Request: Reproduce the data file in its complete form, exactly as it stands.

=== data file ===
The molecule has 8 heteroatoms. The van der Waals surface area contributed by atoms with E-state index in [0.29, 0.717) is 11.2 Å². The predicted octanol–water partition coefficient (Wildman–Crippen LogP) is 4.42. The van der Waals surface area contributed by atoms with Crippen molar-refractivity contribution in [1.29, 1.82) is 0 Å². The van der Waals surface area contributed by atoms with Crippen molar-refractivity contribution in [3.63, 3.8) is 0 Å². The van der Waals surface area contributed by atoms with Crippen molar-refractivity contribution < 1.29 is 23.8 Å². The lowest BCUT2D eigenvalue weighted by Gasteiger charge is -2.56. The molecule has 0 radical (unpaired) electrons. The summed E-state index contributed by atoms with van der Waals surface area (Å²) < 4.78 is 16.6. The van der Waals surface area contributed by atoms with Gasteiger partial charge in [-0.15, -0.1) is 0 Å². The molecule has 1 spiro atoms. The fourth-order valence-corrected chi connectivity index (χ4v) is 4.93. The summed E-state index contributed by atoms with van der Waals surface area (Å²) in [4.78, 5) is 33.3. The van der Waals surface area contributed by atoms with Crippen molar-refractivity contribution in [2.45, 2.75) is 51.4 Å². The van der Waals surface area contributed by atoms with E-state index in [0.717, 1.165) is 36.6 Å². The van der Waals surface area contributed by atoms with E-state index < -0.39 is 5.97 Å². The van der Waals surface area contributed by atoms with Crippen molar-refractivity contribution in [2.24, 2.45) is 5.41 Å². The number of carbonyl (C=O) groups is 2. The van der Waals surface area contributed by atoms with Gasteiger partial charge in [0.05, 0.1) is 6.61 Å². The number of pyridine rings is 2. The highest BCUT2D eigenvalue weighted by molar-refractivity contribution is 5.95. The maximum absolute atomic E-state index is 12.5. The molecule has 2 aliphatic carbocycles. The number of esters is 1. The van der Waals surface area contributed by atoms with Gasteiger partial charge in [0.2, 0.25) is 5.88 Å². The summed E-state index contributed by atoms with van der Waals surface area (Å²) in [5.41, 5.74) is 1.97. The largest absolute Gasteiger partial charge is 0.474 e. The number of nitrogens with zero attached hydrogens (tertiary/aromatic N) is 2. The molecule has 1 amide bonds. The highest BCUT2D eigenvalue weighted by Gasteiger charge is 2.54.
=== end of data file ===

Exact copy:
The molecule has 8 heteroatoms. The van der Waals surface area contributed by atoms with E-state index in [0.29, 0.717) is 11.2 Å². The predicted octanol–water partition coefficient (Wildman–Crippen LogP) is 4.42. The van der Waals surface area contributed by atoms with Crippen molar-refractivity contribution in [1.29, 1.82) is 0 Å². The van der Waals surface area contributed by atoms with Crippen molar-refractivity contribution in [3.63, 3.8) is 0 Å². The van der Waals surface area contributed by atoms with Crippen molar-refractivity contribution < 1.29 is 23.8 Å². The lowest BCUT2D eigenvalue weighted by Gasteiger charge is -2.56. The molecule has 0 radical (unpaired) electrons. The summed E-state index contributed by atoms with van der Waals surface area (Å²) < 4.78 is 16.6. The van der Waals surface area contributed by atoms with Gasteiger partial charge in [-0.15, -0.1) is 0 Å². The molecule has 1 spiro atoms. The fourth-order valence-corrected chi connectivity index (χ4v) is 4.93. The summed E-state index contributed by atoms with van der Waals surface area (Å²) in [4.78, 5) is 33.3. The van der Waals surface area contributed by atoms with Crippen molar-refractivity contribution in [2.45, 2.75) is 51.4 Å². The van der Waals surface area contributed by atoms with E-state index in [0.717, 1.165) is 36.6 Å². The van der Waals surface area contributed by atoms with E-state index < -0.39 is 5.97 Å². The van der Waals surface area contributed by atoms with Crippen molar-refractivity contribution in [2.24, 2.45) is 5.41 Å². The number of carbonyl (C=O) groups is 2. The van der Waals surface area contributed by atoms with Gasteiger partial charge in [0.05, 0.1) is 6.61 Å². The number of pyridine rings is 2. The highest BCUT2D eigenvalue weighted by molar-refractivity contribution is 5.95. The maximum absolute atomic E-state index is 12.5. The molecule has 2 aliphatic carbocycles. The number of esters is 1. The van der Waals surface area contributed by atoms with Gasteiger partial charge in [0.2, 0.25) is 5.88 Å². The summed E-state index contributed by atoms with van der Waals surface area (Å²) in [5.41, 5.74) is 1.97. The largest absolute Gasteiger partial charge is 0.474 e. The number of nitrogens with zero attached hydrogens (tertiary/aromatic N) is 2. The molecule has 1 amide bonds. The highest BCUT2D eigenvalue weighted by Gasteiger charge is 2.54.